The new film Hateship Loveship was adapted from an Alice Munro short story and stars Saturday Night Live alumna Kristen Wiig in a performance that's a far cry from her outrageous characters on the comedy show.
In it, Wiig plays Johanna, a caretaker in Iowa assigned to help a grandfather, played by Nick Nolte, look after his 14-year-old granddaughter, Sabitha. Sabitha's mother died in a car accident when Sabitha's father, Ken, played by Guy Pearce, was driving drunk and high.
Since its founding in the 1930s, Alcoholics Anonymous has become part of the fabric of American society. AA and the many 12-step groups it inspired have become the country's go-to solution for addiction in all of its forms. These recovery programs are mandated by drug courts, prescribed by doctors and widely praised by reformed addicts.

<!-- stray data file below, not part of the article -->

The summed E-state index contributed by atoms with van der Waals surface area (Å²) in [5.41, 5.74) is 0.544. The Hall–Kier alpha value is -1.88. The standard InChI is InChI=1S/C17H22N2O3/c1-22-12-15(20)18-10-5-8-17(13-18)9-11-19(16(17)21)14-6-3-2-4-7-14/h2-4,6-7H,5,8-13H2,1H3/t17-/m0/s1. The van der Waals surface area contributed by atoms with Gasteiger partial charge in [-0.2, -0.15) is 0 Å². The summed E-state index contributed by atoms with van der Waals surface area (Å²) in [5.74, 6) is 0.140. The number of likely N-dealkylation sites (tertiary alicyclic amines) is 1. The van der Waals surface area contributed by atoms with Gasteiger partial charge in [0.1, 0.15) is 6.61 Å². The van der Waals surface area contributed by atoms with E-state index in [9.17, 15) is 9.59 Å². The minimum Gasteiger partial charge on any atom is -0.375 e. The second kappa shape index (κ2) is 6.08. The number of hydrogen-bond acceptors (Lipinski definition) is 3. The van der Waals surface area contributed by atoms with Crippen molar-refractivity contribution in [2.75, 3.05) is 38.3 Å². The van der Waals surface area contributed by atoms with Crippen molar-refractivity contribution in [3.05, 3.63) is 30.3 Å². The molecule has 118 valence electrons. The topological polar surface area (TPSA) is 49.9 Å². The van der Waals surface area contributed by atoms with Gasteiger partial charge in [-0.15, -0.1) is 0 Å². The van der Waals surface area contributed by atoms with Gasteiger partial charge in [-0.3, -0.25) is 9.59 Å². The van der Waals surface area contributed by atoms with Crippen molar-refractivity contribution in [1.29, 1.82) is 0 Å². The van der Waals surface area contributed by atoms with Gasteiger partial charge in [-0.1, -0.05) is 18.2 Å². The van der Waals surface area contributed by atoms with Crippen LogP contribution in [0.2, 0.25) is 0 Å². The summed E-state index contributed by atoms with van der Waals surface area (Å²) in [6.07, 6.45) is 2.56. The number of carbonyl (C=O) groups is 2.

Steve Scher talks with Nancy Pearl about two books that explores the relationship between writers and alcohol.
"The Trip To Echo Spring: On Writers and Drinking" by Olivia Laing explores the role that alcohol played in the lives of six great American male writers: F. Scott Fitzgerald, Ernest Hemingway, Tennessee Williams, John Berryman, John Cheever and Raymond Carver.
She also recommends an older book, "Drinking, A Love Story" by Caroline Knapp, which helps a reader understand addiction.